In addition to changing the default SSID you can also disable the "broadcasting" feature of the SSID. The broadcast feature means that the access point is sending out the name of the network to any wireless card that is trying to log on. If you disable this feature, a user will have to manually enter the name of the network and the network card won't find it automatically. The various wireless access point vendors have different methods of accomplishing this task, so you'll have to refer to your user's manual to see how to make these changes.
Turn on WEP

You have to do more than just turn on WEP; you also have to check a box that says something like "make WEP required." That ensures that WEP must be enabled on all desktop and laptop computers, too. Again, refer to your user's manual to figure out how your system handles this.

It's important to change the default keys for WEP on your system. You'll need to refer to your manual again. In any case, when you've changed the keys, you have to go around to all the desktop and laptop computers and manually enter those same keys into those computers.

Always use the strongest encryption possible. As of this writing it's 128-bit encryption. You'll have to make sure that all the wireless network cards in your computers are able to handle that level of encryption as some of the older ones were limited to a using a much smaller key size. If your systems can handle it, it doesn't cost you anything to use the strongest encryption, so why waste your time with weaker encryption? Even with WEP cracking tools, it would take a hacker quite a bit longer to figure out 128-bit keys. He may just move on to an easier target and leave your system alone.
Position your access points well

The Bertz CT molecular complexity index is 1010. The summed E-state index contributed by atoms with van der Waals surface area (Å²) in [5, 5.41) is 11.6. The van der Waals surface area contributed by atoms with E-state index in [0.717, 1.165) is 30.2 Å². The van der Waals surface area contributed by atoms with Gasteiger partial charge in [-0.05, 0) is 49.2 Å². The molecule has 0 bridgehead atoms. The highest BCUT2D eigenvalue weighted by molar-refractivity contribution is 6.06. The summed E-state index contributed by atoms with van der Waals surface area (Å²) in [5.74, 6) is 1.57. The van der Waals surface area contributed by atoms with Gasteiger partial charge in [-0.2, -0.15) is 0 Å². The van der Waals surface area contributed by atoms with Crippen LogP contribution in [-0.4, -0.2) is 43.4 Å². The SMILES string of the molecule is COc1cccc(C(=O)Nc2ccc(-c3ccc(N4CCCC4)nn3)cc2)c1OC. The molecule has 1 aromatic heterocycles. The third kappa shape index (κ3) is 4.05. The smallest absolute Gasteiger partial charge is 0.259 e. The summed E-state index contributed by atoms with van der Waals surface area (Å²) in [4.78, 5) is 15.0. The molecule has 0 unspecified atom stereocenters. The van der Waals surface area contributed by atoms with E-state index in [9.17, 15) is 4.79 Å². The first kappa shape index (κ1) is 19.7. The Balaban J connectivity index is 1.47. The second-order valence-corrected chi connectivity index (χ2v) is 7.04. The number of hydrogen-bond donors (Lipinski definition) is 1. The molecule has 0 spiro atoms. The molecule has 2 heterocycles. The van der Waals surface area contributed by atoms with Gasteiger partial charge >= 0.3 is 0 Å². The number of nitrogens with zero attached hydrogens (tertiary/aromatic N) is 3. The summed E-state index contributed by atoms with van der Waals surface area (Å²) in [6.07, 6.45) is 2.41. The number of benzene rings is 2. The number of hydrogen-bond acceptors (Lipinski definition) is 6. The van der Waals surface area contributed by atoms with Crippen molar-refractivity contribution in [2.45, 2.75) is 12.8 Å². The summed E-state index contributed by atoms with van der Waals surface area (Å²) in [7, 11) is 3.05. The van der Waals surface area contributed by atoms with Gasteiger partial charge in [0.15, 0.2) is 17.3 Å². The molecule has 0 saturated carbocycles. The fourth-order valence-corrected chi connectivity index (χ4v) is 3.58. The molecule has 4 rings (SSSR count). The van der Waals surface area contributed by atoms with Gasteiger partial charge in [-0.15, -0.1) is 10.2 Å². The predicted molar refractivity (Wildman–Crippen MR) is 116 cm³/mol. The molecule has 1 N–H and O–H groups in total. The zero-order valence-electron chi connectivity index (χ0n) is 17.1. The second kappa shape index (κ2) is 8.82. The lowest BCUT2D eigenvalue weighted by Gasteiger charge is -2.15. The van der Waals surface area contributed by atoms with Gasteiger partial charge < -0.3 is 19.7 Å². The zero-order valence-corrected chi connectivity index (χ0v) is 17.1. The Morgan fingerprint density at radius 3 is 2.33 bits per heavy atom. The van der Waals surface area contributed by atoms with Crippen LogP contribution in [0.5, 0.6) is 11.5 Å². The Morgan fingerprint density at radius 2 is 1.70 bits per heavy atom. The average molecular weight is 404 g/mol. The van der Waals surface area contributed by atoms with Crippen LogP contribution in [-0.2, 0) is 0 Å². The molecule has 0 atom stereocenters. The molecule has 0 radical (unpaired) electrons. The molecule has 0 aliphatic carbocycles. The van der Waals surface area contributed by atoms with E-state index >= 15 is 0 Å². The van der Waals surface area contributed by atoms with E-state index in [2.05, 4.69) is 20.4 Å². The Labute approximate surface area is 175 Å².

If you install your access points near windows and walls, you can be sure that the wireless signals "leak" to the outside and can be found by others. The best thing to do is to locate the access points as close to the center of the building as possible. Position your access points so people outside the building can't find the signals; however, your staff inside the office do need to be able to find the signals. If you place the access point too securely (like behind steel doors), no one will be able to log on.
Buy special antennas

Yes! You can buy special antennas that will shield and/or shape the wireless signals. With these antennas on your access points, you can direct the signals, limit them to certain areas, and shield them from walls, windows, and doors. Check with your local electronics store and try talking to some of your local ham radio enthusiasts. Ham radio operators usually know more about radio waves and tuning antennas than you ever thought possible.
Use a VPN for wireless networks

VPNs are much better at authentication and encryption than WEP. If you already have VPNs set up for the rest of your network, it's not much of a chore to set it up for wireless networks. Just make sure your access points are all behind your firewall and then set up your VPN scheme. You can be guaranteed of better authentication and much better encryption that way.

Have any queries feel free to mail me